“They’ve sent a strong message to the world that will bring a tremendous amount of comfort to Holocaust survivors.”
Canadian Jewish Congress exec Bernie Farber rejoices, but what does it say about our anti-hate laws that it took a German court to jail Holocaust denier Ernst Zundel?
Perhaps it's the recent rise in interest rates. Or a protest against ATM fees. Or maybe the prankster (or pranksters) thought it would be cool to make the Scotiabank logo outside the Bathurst and College branch look like a serpent. Who knows? With urban art, anonymity is the thing. In any case, it's fair to assume the snake likeness with fangs exposed - ready to cut you a sweet deal on a high-interest forbidden apple, no doubt - is not a sign of adoration. No one's come forward to lay claim to the guerrilla action, since it may lead to charges of defacing private property. But Scotia is not the most evil among money-lenders. According to Jantzi Research, which ranks businesses for environmental, social and governance performance, Scotia rates in the middle of the pack, ahead of CIBC, TD and BMO. Friendly neighbourhood guerrillas in our midst, take note.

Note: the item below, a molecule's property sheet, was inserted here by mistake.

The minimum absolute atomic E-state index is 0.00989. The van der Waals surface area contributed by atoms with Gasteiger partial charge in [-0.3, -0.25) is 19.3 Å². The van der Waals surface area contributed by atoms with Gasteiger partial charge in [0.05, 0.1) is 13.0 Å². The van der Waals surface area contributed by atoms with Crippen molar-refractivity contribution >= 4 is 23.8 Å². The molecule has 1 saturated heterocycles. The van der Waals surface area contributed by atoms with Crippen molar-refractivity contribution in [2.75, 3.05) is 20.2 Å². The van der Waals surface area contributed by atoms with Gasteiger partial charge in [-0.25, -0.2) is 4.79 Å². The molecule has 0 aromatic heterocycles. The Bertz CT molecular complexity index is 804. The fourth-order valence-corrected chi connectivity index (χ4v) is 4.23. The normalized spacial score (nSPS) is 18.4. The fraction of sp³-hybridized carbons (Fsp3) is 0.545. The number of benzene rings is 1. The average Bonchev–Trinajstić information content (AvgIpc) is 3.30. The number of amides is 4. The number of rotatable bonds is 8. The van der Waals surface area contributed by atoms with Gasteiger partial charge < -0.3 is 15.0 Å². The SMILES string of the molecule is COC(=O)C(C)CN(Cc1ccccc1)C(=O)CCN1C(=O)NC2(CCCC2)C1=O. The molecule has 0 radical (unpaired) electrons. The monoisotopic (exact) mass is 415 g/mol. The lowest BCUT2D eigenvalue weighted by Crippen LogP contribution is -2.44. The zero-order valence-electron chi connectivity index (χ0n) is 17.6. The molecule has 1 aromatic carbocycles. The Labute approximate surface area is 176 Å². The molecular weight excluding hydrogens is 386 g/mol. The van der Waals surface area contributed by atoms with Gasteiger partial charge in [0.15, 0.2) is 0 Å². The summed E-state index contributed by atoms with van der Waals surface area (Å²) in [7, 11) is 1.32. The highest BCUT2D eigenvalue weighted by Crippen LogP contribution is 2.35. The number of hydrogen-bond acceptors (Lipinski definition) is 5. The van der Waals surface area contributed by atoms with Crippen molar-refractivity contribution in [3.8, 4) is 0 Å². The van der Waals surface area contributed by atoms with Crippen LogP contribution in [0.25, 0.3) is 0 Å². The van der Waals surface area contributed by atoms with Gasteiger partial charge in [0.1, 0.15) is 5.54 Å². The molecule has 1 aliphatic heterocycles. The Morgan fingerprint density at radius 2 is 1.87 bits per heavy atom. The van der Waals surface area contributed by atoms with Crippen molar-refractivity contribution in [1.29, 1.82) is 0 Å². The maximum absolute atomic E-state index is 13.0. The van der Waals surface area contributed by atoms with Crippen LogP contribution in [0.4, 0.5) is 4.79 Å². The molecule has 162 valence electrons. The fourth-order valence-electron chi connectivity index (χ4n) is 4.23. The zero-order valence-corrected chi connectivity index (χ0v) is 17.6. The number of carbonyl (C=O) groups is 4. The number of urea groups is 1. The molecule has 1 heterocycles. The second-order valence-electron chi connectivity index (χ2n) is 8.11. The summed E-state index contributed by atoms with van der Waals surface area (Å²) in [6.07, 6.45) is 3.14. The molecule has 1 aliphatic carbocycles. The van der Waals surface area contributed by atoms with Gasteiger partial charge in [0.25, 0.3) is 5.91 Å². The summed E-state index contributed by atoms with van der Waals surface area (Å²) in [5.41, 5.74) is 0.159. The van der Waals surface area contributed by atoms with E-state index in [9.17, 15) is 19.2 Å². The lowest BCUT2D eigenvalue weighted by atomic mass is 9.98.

Shelter crisis? What shelter crisis? Last week the city's shelter support and housing spokesperson, Patricia Anderson, shat on anti-poverty activists' claims that shelters are overcrowded. She told us that some 340 shelter beds go unused on any given night across the city. Why, then, is hostel services making available an extra 80 beds in its 4,060-space system during cold weather alerts? If there's no overcrowding problem, as city officials maintain, there'd be no need for the extra beds, right?
Justice, finally, for Mohammad Mahjoub, one of three Muslim men held without charge under a dreaded security certificate. Mahjoub was granted bail last week after six years behind bars. Ironic that the judge referenced Canada's respect for human rights as an overriding factor in his decision to grant Mahjoub bail. The security certificate process under which he was arrested (for alleged terrorist links to al Qaeda) does not require the government to make public the bulk of "evidence" against Mahjoub. And we thought that only happened in dictatorships.